Guess what? I'm back on speaking terms with snow. I broke up with snow sports two winters ago after an ill-advised snowboarding trip. With the exception of a fairly tame snowshoeing expedition last year, I've not had good experiences with cold-weather athletics. It's the gravity element: I've realized that going downhill on snow isn't fun for me. It's scary. That kind of speed without control doesn't appeal to me--with great power comes great responsibility, you know? I fall down, and then the snow-bunny six-year-olds speed past and laugh. I get frustrated, and then I cry and walk the rest of the way down the hill. It's not a good thing.
But I went cross-country skiing yesterday, and had a great time. It's a happy medium: cooler than snowshoeing, but not terrifying, like all the other board sports. There are little hills, just enough to feel vaguely Olympian without the fear of breaking bones; the scenery is beautiful and appropriately Alpine; and everybody's cheerful and stopping occasionally for trail mix and sunscreen. Physically, it's like rollerblading while doing the wedding-aisle walk: stride-together-stride-together, which is kind of entertaining (I'm easy). I fell down a lot, mostly to do with my lack of snowplowing skills, but by the end of the day I had the basics. I'd like to go back.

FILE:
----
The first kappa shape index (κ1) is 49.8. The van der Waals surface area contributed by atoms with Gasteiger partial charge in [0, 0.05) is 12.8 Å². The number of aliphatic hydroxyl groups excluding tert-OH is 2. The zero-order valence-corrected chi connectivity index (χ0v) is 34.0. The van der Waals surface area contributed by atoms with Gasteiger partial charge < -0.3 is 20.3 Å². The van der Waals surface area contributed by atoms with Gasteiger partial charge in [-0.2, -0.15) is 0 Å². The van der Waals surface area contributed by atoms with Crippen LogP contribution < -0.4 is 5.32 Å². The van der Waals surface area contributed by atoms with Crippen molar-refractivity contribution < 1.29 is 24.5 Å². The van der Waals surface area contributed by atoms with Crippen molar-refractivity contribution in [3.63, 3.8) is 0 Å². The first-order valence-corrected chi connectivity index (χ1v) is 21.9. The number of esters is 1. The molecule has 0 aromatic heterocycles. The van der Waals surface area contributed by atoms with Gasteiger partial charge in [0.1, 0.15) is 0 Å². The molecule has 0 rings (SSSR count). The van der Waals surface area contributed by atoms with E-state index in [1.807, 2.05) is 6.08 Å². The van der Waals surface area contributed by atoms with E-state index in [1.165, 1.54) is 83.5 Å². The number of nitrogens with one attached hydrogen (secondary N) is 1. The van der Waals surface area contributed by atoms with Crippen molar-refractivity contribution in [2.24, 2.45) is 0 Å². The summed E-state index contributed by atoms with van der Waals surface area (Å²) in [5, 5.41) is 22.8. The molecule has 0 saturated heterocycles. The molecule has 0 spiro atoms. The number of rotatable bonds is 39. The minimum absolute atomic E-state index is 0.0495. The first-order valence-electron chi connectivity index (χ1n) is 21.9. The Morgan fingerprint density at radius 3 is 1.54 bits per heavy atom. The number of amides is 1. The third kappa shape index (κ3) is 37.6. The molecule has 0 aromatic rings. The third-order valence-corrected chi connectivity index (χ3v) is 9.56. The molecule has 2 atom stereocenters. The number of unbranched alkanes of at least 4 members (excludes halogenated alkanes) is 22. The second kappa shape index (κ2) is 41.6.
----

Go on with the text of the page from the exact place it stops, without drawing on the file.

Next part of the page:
The great thing about cross-country is the tracks: the trails are groomed with grooves for those of us who can't keep their skis parallel. Downhill? Can't steer? No problem: just bend your knees, pick up your poles, and let the curve of the track carry you (until you look up, lose your balance, and inevitably end up on the ground, but that's not the trail's fault). It's great fun. I think we should have more tracked sports. Athletics for the uncoordinated! Excellent!